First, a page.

At 39 weeks and 2 days pregnant, I went into a labour. A few days before this, I’d had my final appointment with my OBGYN and my doula and we’d confirmed the plan we’d all agreed to. I would check myself into hospital on the morning of the 39 weeks and 4 days mark, be booked into a calm, scheduled C-section, and begin my journey into motherhood.
Someone forgot to invite my son to the meeting, or share minutes with him, because he decided he was ready to emerge. He was getting really hungry and the condensed, filtered-through-mom diet was no longer enough. He was tiny when he emerged, weighing a mere 3 kilograms. Once out, he latched like a pro and fed. And fed and fed and fed and fed and fed. He remained attached to my breast for the next 3 or so years. While I found breastfeeding a major adjustment in those early days, once we all got used to it, and reckoned with my son’s determined latch, it worked out well.
I am under no illusion as to the relative success of our breastfeeding journey. From the word go, I had the support and wisdom of my and my husband’s mothers, my doula, and easy, immediate access to my local chapter of La Leche League. I gave birth in a private facility where I was offered — and took up — the services of a physiotherapist who administered laser therapy to my ragged and torn nipples. My nipples healed much faster than they would have without the laser therapy, making it easier to stick with the breastfeeding. I also had the benefit of a fully paid 16 weeks of maternity leave during which I could sleep when the baby slept, in-between days of demand feeding. I am not exaggerating when I tell you there were days on which I sat on the couch, breastfeeding and binge-watching episodes of Gilmore Girls for twelve straight hours. When it was time to go back to work, I pressed my hospital-grade pump — that I was able to pay for, out-of-pocket — into service, and took full advantage of the sixty minute pumping break my employer mandated. I was also able to negotiate a steady return to work, and spent most afternoons at home with my baby attached to my breast.
I tell you all this to explain all of the intricate, complex factors of socioeconomics, history, biology, chance and luck that came together to ensure that I breastfed exclusively for six months, and continued to supplement my son’s diet with breastmilk well into toddlerhood. I love my son, and I worked hard at feeding him, but I am under no illusion that my success was because I worked harder than any other mother in my position. My hard work and effort was enabled by my class identity, and everything that it facilitated: the paid leave, the health insurance to pay for additional therapies and lactation support. I was also lucky to be surrounded by a supportive community made up of my partner, my family and other mothers who never made me feel ashamed about any part of breastfeeding my baby.
When we talk about breastfeeding in the public (health) realm, we are too often obsessed with the particularities of individual mothers. Their bodies, their birth experiences, their will. We speak of breastfeeding as if it is a matter of mothers’ ability to internalise and act on the ubiquitous ‘breast is best’ messaging. This is only a small part of the equation.
My son’s first latch was unlike any experience I’d ever had. Here was this impossibly tiny being with jaws of steel, desperately sucking but never seeming to get enough. I did not anticipate how I would need to renegotiate my relationship with my body, making several trade-offs about what I was asking for it, and the relief it desperately needed after a string of fertility treatments, and the vagaries of pregnancy and birth. Breastfeeding isn’t innate to women. The first time we feed is…the first time we feed. We have to learn this new process, as our babies guide us, clumsily and hungrily.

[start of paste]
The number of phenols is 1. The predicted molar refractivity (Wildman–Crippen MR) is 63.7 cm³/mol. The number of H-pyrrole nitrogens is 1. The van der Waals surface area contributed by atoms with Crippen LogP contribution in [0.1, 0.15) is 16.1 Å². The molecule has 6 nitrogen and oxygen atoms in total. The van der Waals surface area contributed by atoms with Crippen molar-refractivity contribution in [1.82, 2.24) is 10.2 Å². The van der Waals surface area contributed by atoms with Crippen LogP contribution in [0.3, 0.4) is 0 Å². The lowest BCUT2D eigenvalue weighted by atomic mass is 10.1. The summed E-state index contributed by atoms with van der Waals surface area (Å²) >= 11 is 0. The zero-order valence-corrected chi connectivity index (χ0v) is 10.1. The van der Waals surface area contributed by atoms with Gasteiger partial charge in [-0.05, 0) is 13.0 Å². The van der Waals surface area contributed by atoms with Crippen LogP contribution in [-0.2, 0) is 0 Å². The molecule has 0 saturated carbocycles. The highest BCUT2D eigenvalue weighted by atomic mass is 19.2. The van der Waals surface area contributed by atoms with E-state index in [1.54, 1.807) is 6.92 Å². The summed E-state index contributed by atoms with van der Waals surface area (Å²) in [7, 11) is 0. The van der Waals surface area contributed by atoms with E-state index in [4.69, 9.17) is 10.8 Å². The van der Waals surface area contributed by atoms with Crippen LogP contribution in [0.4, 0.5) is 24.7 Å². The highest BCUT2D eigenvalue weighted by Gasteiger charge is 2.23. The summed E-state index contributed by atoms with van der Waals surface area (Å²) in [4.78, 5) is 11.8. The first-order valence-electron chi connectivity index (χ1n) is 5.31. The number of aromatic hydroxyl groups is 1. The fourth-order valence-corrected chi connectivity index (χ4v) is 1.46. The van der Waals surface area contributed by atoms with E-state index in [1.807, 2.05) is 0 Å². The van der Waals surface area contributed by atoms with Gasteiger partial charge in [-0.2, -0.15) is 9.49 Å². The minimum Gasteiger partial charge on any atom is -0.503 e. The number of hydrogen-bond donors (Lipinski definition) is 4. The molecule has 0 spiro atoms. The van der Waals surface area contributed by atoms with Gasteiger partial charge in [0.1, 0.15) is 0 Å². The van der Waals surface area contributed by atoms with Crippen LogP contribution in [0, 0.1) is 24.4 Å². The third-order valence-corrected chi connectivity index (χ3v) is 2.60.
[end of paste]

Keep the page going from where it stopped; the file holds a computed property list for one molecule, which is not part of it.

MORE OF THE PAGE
Knowing all this, I consider it a miracle that mothers breastfeed at all. Like everything else women do, this is another way in which we hold up half the sky, without fanfare or reward. Without the benefit of paid leave, the appropriate care of a lactation expert, the vocal support of the people closest to her, the money to buy food (a hungry mother can’t breastfeed successfully), and — if needed — a breast pump, breastfeeding becomes one more thing we heap onto the long list of things women must do without support. And when they understandably give up, we beat them over the head with tone deaf messaging about the evils of formula and the magic of breastmilk. It is unconscionable.
If I, a proud breastfeeding veteran, could have anything this week in which we put on our annual show of acknowledging breastfeeding, it would be the admission that breastfeeding takes a village. Our village is not nearly as equipped as it needs to be to make sure every mother who chooses to has the best chance possible at successfully breastfeeding. We need to face those facts. If we don’t, we are fooling ourselves, and wasting a great deal of time and resources preaching to the choir of mothers who want to breastfeed. This week should be about listening to moms. Ask us what we found difficult. Ask us what made the difference in those moments when, nipples raw, energy flagging, newly-emptied uterus throbbing, we wanted to quit. Assume that we know that breastmilk is wonderful. We don’t need you to tell that to us. We need you to offer to hold the baby so we can shower or sleep. We need you to cook us a healthful meal, served with a giant side of water. We need you to encourage us to breastfeed in front of you, and anyone else in sight. We need you to yell at anyone who tries to make us ‘cover up’ or feed our babies in back rooms and public toilets. Make breastfeeding a global mission, rather than an individual imperative.
Behind every breastfeeding mother must be a village of support. Can we count on you?